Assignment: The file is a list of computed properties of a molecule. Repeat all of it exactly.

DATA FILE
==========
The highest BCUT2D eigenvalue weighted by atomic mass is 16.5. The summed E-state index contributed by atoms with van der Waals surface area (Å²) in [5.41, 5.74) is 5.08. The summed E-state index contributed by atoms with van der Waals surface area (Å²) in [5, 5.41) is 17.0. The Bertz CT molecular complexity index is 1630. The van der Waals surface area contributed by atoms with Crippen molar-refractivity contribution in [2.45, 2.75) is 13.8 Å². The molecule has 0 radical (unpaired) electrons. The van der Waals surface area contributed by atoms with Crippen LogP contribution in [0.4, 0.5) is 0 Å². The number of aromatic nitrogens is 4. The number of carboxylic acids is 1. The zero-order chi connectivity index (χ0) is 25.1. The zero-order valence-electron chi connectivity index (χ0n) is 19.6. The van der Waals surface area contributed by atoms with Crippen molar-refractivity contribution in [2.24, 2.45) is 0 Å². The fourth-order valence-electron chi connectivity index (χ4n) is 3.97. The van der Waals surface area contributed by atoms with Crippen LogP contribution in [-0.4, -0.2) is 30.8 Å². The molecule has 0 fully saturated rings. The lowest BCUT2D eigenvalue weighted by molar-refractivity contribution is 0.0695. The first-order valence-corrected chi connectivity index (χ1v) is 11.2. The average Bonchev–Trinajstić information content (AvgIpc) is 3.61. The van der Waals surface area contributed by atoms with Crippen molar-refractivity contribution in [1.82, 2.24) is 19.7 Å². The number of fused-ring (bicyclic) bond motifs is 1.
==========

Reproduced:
The highest BCUT2D eigenvalue weighted by atomic mass is 16.5. The summed E-state index contributed by atoms with van der Waals surface area (Å²) in [5.41, 5.74) is 5.08. The summed E-state index contributed by atoms with van der Waals surface area (Å²) in [5, 5.41) is 17.0. The Bertz CT molecular complexity index is 1630. The van der Waals surface area contributed by atoms with Crippen molar-refractivity contribution in [2.45, 2.75) is 13.8 Å². The molecule has 0 radical (unpaired) electrons. The van der Waals surface area contributed by atoms with Crippen LogP contribution in [0.4, 0.5) is 0 Å². The number of aromatic nitrogens is 4. The number of carboxylic acids is 1. The zero-order chi connectivity index (χ0) is 25.1. The zero-order valence-electron chi connectivity index (χ0n) is 19.6. The van der Waals surface area contributed by atoms with Crippen molar-refractivity contribution in [2.24, 2.45) is 0 Å². The fourth-order valence-electron chi connectivity index (χ4n) is 3.97. The van der Waals surface area contributed by atoms with Crippen LogP contribution in [-0.4, -0.2) is 30.8 Å². The molecule has 0 fully saturated rings. The lowest BCUT2D eigenvalue weighted by molar-refractivity contribution is 0.0695. The first-order valence-corrected chi connectivity index (χ1v) is 11.2. The average Bonchev–Trinajstić information content (AvgIpc) is 3.61. The van der Waals surface area contributed by atoms with Crippen molar-refractivity contribution in [1.82, 2.24) is 19.7 Å². The number of fused-ring (bicyclic) bond motifs is 1.